via Real Climate Science
June 23, 2021 at 06:15AM
via Real Climate Science
June 23, 2021 at 06:15AM
By Paul Homewood
It is a month since the International Energy Agency – the rich world’s energy advisory body established in the wake of the oil price shock of 1973 — issued its astonishing report calling for the end to all new investments in oil and gas (let alone coal) from 2021. As expected, the IEA “road-map” elicited widespread media coverage and strong reactions, ranging from gushing support from those convinced of a “climate emergency” to outright dismissal, as in the case of the Saudi oil minister who called the report a sequel to “La La Land”. Commentators on the IEA’s radical call against fossil fuel investments doubtlessly have their own share of biases and diverging interests. Yet the question remains as to just how credible is the IAE’s call for a complete transformation of the global energy system within two or three decades, a system which developed over two centuries and today relies on fossil fuels for 85% of its needs.
The IEA Roadmap
The IEA calls its report “the world’s first comprehensive study of how to transition to a net zero energy system by 2050 while ensuring stable and affordable energy supplies, providing universal energy access and enabling robust economic growth”. Its road-map, we are told, sets out “a cost effective and economically productive pathway” to a “resilient energy economy dominated by renewables like solar and wind instead of fossil fuels”. “Our roadmap”, the IEA states, “shows that the enormous challenge of transforming our energy systems is also a huge opportunity for our economies, with the potential to create millions of new jobs and boost economic growth.”
“But in taking up the mantle of green advocacy on behalf of its paymasters, the IEA faces the prospect of losing all credibility as an objective advisor on energy security for its OECD members.”
This best of all possible worlds promised by IEA will come about only if policy makers around the world do just what the roadmap requires. The 200+ page report can be summarized by three key milestones requisite to its ‘net zero by 2050’ vision: an immediate end to investments in all new oil and gas developments (coal, of course, is beyond the pale); a ban on all internal combustion engine vehicles by 2035; and a zero-emission power sector by 2040. These are “sensational” milestones, as one commentator put it somewhat mildly. For others, these recommended policy diktats are more in keeping with the agenda of the radical fringe of environmental activism.
Full story here.
via NOT A LOT OF PEOPLE KNOW THAT
June 23, 2021 at 06:12AM
Living as they do in the distant, sun-forsaken reaches of the solar system, Jupiter and Saturn, the gas giants, and Uranus and Neptune, the ice giants, were always expected to be frosty realms. But when NASA’s Voyager spacecraft sailed past them in the late 1970s and 1980s, scientists found that all four worlds were running planetary fevers — a revelation as jarring as finding a bonfire inside your freezer.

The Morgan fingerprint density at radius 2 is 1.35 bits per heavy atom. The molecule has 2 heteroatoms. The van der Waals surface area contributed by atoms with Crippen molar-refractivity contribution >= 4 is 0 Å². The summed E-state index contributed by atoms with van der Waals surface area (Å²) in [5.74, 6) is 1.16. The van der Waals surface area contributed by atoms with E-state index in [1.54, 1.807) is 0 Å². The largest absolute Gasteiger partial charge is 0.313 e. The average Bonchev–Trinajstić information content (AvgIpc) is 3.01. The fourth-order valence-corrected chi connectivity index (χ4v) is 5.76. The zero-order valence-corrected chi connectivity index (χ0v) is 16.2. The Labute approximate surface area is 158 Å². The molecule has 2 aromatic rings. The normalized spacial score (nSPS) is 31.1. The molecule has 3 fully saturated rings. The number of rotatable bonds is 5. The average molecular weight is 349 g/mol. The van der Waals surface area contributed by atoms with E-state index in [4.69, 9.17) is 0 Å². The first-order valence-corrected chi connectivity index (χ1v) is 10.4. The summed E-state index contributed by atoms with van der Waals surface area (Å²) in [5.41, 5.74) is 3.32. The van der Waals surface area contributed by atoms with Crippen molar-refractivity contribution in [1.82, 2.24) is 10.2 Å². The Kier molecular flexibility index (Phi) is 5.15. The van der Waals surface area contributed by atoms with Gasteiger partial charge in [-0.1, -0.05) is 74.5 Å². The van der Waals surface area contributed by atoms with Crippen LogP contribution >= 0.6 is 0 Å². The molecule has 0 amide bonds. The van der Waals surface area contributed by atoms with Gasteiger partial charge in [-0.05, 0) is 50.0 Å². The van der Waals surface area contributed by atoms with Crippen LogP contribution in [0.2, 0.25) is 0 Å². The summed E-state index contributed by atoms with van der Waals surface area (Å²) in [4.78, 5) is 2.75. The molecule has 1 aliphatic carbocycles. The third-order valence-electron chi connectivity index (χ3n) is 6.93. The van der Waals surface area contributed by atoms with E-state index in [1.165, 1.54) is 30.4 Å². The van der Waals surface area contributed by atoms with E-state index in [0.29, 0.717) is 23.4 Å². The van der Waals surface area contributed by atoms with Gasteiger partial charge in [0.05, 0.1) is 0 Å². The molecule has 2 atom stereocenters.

Follow-up observations by ground-based telescopes and the Galileo and Cassini spacecraft demonstrated that their planet-wide fevers have persisted through time. Their planetary pyrexias are acute: Jupiter’s lower latitudes, for example, should be a frigid −110 degrees Celsius. Instead, the atmosphere there cooks at 325 degrees. What incognito incinerator is behind this? And how is this unknown heat source warming not just a single spot on the planet, but the entire upper atmosphere?
Scientists have tried to explain this “energy crisis,” but have remained “confused for about 50 years,” said James O’Donoghue, a planetary astronomer at the Japan Aerospace Exploration Agency. Now two papers have conclusively revealed where all that heat is coming from: Jupiter and Saturn’s northern and southern lights — their auroras.
The results come from detailed measurements of both gas giants’ upper atmospheres. Saturn’s atmospheric temperature was taken by the Cassini spacecraft during the maneuvers that ultimately plunged it into the planet; Jupiter’s was stitched together using a telescope atop a giant Hawaiian volcano. Both show that the atmospheres are hottest near the auroral zones below both magnetic poles. As you approach the equator, the temperature drops off. Clearly, the aurora is bringing the heat — and, as with a radiator, that heat decreases with distance.
This composite video shows Jupiter’s auroras as seen by the Hubble Space Telescope. The auroras were photographed in far-ultraviolet light and superimposed on images of the planet taken in visible light. NASA, ESA, J. Nichols (University of Leicester), and G. Bacon (STScI); Acknowledgment: A. Simon (NASA/GSFC) and the OPAL team
A solution to the energy crisis may have far-reaching ramifications. Planets — from those in our own solar system to those orbiting distant stars — don’t always keep their atmospheres. Many gassy envelopes are destroyed over time, in some cases turning giant worlds into tiny, uninhabitable husks. Researchers want to be able to distinguish these from habitable, Earth-like planets. If we hope to do so, said Zarah Brown, a researcher at the University of Arizona, “one of the major parameters that you would want to know is the temperature of the outer atmosphere, since that’s where gas is lost to space.”
via The Global Warming Policy Forum
June 23, 2021 at 04:23AM
NASA continues to work to resolve a problem with the Hubble Space Telescope payload computer that halted on June 13.
via Watts Up With That?
June 23, 2021 at 04:16AM